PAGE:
“Land is cheap in Nebraska,” CyFi tells her. “That’s why we came here. Omaha’s close enough for folks that got business to go about it and far enough out that strangers leave us alone.”
Some of the people she passes glance at her, then look away without a greeting. Others give her a solemn nod. A few smile, although the smile is forced. They all know who she is—but no one knows what to make of her, any more than she knows what to make of them.
This afternoon there are several people tending to the garden as Risa and CyFi stroll through. On closer inspection, the garden isn’t just ornamental—there are vegetables growing in rows. Off to the left are pens with chickens and maybe other animals Risa can’t see.
CyFi answers her question before she asks it. “We’re fully sustainable. We don’t slaughter our own meat though, ’cept for the chickens.”
“Who, may I ask, is ‘we’?”
“The folk,” CyFi says simply.
“ChanceFolk?” Risa guesses—but looking around, none of the people here look Native American.
“No,” CyFi explains. “Tyler-folk.”
Risa doesn’t quite catch his meaning yet. It seems quite a lot of the people she sees have grafted bits about them. A cheek here, an arm there. It isn’t until she sees one bright blue eye that perfectly matches someone else’s that it begins to dawn on her what this place is.
“You live in a revival commune?” Risa is a bit awed and maybe a bit frightened, too. She’s heard rumors of such places, but never thought they were real.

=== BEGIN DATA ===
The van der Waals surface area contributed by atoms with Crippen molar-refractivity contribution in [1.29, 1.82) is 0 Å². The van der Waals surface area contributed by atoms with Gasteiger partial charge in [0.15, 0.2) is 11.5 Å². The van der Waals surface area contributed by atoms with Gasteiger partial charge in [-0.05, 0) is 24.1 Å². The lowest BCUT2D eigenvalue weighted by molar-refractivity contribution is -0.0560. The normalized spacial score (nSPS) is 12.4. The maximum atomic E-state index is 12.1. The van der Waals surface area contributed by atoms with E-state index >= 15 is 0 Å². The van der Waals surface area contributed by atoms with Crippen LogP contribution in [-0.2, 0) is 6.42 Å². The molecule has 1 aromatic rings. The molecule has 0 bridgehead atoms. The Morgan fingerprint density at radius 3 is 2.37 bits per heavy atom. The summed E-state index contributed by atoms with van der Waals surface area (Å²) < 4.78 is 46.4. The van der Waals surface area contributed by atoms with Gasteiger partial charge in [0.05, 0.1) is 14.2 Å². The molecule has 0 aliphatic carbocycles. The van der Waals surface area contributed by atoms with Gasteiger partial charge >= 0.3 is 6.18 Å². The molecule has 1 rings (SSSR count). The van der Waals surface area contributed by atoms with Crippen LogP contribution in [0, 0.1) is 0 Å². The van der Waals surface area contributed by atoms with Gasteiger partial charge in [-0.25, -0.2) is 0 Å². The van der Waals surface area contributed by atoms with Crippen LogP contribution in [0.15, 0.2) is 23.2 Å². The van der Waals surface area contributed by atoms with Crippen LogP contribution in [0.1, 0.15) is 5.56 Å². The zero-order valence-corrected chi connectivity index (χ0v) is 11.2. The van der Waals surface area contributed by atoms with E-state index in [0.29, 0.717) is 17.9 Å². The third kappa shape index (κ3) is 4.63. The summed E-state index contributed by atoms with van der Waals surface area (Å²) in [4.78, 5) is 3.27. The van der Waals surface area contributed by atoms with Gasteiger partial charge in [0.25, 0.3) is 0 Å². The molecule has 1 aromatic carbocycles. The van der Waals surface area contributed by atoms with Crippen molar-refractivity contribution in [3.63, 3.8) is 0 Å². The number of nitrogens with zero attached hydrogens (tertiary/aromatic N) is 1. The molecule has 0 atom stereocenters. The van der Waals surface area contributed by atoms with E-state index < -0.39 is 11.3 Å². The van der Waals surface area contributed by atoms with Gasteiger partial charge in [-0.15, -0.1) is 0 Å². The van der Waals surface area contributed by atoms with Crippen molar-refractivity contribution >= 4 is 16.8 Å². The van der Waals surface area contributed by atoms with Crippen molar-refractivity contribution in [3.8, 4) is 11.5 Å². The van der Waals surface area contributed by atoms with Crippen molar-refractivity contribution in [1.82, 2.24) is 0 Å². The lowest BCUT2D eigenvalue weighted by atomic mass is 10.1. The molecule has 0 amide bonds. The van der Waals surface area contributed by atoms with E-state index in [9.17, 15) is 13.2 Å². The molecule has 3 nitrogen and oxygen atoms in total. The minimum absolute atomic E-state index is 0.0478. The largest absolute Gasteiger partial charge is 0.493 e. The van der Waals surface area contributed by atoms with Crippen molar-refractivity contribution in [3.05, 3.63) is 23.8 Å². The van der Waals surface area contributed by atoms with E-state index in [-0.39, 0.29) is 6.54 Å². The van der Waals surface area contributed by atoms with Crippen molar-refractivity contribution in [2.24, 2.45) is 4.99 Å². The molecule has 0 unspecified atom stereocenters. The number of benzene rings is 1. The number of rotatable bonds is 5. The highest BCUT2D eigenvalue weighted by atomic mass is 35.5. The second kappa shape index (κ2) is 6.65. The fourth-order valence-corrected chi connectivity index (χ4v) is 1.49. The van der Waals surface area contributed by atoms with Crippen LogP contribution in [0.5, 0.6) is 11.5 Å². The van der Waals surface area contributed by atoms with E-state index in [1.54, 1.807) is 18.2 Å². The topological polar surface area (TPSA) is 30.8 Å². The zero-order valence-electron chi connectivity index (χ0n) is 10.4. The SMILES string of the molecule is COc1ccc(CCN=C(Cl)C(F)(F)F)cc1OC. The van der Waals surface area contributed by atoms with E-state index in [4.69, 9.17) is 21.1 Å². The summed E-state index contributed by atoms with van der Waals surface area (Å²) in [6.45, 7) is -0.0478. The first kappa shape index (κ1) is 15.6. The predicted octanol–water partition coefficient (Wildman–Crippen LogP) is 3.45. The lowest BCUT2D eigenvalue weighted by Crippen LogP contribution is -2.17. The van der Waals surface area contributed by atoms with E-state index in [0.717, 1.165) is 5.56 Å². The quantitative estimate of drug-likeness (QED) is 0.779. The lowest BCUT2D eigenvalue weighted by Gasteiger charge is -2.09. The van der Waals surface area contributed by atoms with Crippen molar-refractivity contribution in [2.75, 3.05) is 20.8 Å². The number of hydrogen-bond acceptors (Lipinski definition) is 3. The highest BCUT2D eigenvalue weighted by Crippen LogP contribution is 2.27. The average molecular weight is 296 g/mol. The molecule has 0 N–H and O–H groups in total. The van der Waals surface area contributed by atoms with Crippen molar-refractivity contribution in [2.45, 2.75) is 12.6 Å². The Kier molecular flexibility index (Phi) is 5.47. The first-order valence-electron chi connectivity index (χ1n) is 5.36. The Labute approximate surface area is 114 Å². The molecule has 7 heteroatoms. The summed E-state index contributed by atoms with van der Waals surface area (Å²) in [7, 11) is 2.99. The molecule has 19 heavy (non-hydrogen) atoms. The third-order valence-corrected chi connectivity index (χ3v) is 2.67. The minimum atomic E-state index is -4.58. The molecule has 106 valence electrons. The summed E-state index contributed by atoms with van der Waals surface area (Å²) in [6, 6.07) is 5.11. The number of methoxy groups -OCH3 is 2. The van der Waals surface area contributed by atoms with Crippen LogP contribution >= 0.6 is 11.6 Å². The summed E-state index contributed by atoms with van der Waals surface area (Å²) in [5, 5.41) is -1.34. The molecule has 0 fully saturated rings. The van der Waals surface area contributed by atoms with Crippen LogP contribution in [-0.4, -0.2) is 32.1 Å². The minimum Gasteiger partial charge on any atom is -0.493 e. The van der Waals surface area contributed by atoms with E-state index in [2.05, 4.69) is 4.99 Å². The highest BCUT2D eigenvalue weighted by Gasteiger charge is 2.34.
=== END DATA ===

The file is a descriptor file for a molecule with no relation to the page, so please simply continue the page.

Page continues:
CyFi grins. “The dads were the first to call it a ‘revival commune’ when we got started. I kinda like it, don’t you? It sounds kinda . . . spiritual.” He gestures to the cottages and land around him. “Most everyone here got a part of Tyler Walker,” CyFi explains. “That’s what the Tyler Walker Foundation is all about. Putting together places like this, for people who feel the need to reunite the Unwind they share.”
“Cyrus, that’s twisted.”
CyFi doesn’t seem fazed by her judgment. “A lot less twisted than some other things. It’s a way to cope, Risa—cope with something that never shoulda happened in the first place.” Then his jaw tightens, his gaze turns dodgy, and she knows it’s Tyler talking now.
“You go put yourself in a room with the arms, legs, and thoughts that belong to that spine of yours, and you’ll look at this place a whole lot differently.”
Risa waits a moment for Tyler to go back to drafting behind CyFi again, as CyFi’s much more pleasant to talk to.
“Anyways,” says CyFi, not missing a beat, “this place was the first, but now we’ve set up more than thirty revival communes across the country—and there’s more on the way.” He folds his arms and smiles proudly. “Pretty cool, huh?”
Out in front of one of the cottages, Risa spots the doctor who’s been tending to her wrist. CyFi calling him “a pair of lungs,” suddenly makes more sense now. The man is throwing a ball with a young boy who is clearly his son.
“So people just dropped everything and came here with their families?” Risa asks.
“Some brought families with them; others left families behind.”
“All to join the cult of Tyler Walker?”
CyFi takes a moment before answering. Maybe it’s a moment to keep Tyler from shouting out something they might both regret. “Maybe it’s a cult, and maybe not—but if it fills a need and doesn’t hurt anyone, who are you to judge?”
Risa holds her tongue, realizing the more she talks the more she insults her host.
CyFi is happy to change the subject. “So, how’s the Fry?”
“Excuse me?”
He rolls his eyes, like it should be obvious. “Our mutual friend. How is he? Do you hear from him?”